A collaborative, portfolio approach gets analysts from across the organization working together, using cross-functional insights to answer discrete questions. For many companies it's a new way of working, demanding collaboration among informational technology (the traditional keepers of data), management (the traditional drivers of business), and analysts (the traditional builders of models). It's an approach that can be applied to a single division or to an entire global organization.
No matter what type of organizational structure you create, it's important to give equal weight to three distinct skill sets. First you need business skills to understand the decisions that analytics should inform. These people need to have skin in the game when it comes to the metrics used to judge the effectiveness of decisions. Second, you'll need analytics and math skills to develop an approach for answering the business questions. Third, you'll need IT skills to provide accurate data for building models and in order to deploy the necessary operational systems to execute the models and decisions.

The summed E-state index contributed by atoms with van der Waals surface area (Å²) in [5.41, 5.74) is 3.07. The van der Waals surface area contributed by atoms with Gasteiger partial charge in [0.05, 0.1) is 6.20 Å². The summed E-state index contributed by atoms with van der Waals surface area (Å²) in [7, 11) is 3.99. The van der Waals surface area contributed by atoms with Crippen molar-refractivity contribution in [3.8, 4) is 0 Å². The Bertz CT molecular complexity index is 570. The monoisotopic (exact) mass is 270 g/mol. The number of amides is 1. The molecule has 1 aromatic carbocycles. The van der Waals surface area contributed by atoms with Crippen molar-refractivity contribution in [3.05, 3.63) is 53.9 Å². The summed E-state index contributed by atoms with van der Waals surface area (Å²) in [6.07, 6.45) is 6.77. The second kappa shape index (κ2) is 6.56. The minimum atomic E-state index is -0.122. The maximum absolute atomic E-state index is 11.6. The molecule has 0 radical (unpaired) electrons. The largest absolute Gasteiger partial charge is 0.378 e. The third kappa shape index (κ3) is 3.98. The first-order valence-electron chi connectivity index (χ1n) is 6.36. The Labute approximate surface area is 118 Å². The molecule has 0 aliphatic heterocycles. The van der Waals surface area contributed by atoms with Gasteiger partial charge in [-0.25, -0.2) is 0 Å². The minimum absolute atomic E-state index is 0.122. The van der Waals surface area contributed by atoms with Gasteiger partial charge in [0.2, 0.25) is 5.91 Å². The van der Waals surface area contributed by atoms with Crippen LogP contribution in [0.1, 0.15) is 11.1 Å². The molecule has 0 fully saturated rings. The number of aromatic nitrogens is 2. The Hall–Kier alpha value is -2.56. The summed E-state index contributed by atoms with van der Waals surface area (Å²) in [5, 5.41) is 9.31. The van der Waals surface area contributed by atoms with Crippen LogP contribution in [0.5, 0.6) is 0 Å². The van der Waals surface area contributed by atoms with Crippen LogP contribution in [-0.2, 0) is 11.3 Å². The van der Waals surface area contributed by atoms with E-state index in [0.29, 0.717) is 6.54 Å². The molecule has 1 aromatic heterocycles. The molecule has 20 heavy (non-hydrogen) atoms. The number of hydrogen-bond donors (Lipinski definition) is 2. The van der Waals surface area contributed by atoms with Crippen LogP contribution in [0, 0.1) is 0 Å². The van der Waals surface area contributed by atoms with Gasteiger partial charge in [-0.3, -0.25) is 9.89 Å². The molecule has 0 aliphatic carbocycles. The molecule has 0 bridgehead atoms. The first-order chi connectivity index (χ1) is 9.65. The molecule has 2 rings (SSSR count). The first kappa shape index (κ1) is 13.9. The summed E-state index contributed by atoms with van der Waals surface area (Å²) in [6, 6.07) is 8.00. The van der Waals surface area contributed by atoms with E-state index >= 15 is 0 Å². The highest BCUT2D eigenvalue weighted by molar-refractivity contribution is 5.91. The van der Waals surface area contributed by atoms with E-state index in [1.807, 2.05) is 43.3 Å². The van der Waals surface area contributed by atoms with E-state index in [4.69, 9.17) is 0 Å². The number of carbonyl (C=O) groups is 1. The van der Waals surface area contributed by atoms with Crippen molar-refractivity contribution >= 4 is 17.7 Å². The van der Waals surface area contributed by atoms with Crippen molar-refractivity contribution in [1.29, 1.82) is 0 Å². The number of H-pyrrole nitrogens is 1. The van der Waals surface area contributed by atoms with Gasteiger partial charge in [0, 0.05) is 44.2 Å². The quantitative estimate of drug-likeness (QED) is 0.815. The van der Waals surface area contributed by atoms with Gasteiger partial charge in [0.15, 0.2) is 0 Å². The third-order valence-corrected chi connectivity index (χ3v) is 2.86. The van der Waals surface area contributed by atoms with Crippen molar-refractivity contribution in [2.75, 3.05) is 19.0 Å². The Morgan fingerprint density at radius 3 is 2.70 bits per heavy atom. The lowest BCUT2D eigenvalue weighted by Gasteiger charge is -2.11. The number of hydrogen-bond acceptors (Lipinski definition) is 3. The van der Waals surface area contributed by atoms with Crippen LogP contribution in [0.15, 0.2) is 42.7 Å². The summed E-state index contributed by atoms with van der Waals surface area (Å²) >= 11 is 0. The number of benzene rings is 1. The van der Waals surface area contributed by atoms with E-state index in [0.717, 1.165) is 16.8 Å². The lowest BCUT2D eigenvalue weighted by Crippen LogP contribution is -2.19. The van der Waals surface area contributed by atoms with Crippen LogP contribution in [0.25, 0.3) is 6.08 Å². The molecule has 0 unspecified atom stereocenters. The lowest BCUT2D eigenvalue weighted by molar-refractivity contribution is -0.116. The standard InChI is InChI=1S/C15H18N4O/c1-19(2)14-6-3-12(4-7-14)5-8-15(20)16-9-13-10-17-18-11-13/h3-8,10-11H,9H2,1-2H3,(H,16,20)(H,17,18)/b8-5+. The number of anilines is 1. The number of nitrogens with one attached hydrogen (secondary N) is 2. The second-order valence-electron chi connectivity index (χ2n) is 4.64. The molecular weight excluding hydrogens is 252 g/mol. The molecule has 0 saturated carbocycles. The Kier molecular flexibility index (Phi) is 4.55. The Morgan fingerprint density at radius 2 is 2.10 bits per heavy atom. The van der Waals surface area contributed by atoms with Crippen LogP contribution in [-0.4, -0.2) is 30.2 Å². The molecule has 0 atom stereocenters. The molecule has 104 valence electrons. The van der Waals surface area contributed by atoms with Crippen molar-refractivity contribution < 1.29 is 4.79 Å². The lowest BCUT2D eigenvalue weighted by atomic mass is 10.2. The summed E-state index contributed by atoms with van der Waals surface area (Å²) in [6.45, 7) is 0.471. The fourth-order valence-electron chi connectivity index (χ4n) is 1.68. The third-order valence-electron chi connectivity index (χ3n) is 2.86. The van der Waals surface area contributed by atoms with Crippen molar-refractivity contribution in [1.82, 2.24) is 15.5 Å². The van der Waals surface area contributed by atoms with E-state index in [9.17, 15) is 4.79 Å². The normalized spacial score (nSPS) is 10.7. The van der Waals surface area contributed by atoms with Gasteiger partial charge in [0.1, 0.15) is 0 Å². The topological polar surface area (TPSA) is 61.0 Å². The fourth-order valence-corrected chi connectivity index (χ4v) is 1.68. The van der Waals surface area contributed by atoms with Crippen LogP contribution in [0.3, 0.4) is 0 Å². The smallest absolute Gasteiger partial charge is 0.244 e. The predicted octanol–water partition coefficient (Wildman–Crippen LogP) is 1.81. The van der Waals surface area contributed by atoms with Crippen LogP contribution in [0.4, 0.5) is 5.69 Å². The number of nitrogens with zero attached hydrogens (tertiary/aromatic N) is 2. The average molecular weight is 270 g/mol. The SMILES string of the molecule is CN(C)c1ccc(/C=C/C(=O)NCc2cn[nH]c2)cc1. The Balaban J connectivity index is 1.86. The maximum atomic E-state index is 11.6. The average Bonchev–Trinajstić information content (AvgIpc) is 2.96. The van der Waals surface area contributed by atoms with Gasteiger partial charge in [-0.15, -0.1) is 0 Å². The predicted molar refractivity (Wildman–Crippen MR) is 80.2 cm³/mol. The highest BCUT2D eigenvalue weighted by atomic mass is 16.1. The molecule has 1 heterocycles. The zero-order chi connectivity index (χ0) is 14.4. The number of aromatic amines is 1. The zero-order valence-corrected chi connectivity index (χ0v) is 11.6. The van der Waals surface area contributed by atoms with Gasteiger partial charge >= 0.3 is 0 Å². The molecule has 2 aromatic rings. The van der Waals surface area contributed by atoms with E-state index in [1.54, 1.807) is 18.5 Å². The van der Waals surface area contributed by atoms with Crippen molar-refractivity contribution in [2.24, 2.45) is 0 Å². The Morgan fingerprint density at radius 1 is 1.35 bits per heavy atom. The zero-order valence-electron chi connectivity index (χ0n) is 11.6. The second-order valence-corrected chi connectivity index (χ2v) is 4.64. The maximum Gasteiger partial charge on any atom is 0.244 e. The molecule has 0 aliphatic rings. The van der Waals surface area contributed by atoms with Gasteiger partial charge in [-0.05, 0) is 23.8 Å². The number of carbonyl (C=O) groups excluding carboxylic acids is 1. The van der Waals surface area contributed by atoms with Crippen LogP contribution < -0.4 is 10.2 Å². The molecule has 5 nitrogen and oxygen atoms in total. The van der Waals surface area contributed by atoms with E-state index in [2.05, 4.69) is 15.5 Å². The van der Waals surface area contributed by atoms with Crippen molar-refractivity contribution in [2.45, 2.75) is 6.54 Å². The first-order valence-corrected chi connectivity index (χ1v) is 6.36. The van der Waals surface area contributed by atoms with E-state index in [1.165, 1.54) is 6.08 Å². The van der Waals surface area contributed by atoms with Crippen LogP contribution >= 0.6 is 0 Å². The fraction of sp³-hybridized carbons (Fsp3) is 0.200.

You can address the most pressing business questions more effectively by breaking down analytics silos and thinking more creatively about how your organization can collaborate across groups. The alternative is a series of separate, meandering trails that more often than not lead to dead ends.
Andy Rusnak is the Americas Enterprise Intelligence Leader at EY (Ernst & Young), where he oversees the firm's offerings in analytics, business intelligence, information strategy, and enterprise performance management. He was previously vice president of Worldwide Technical Operations at Hyperion.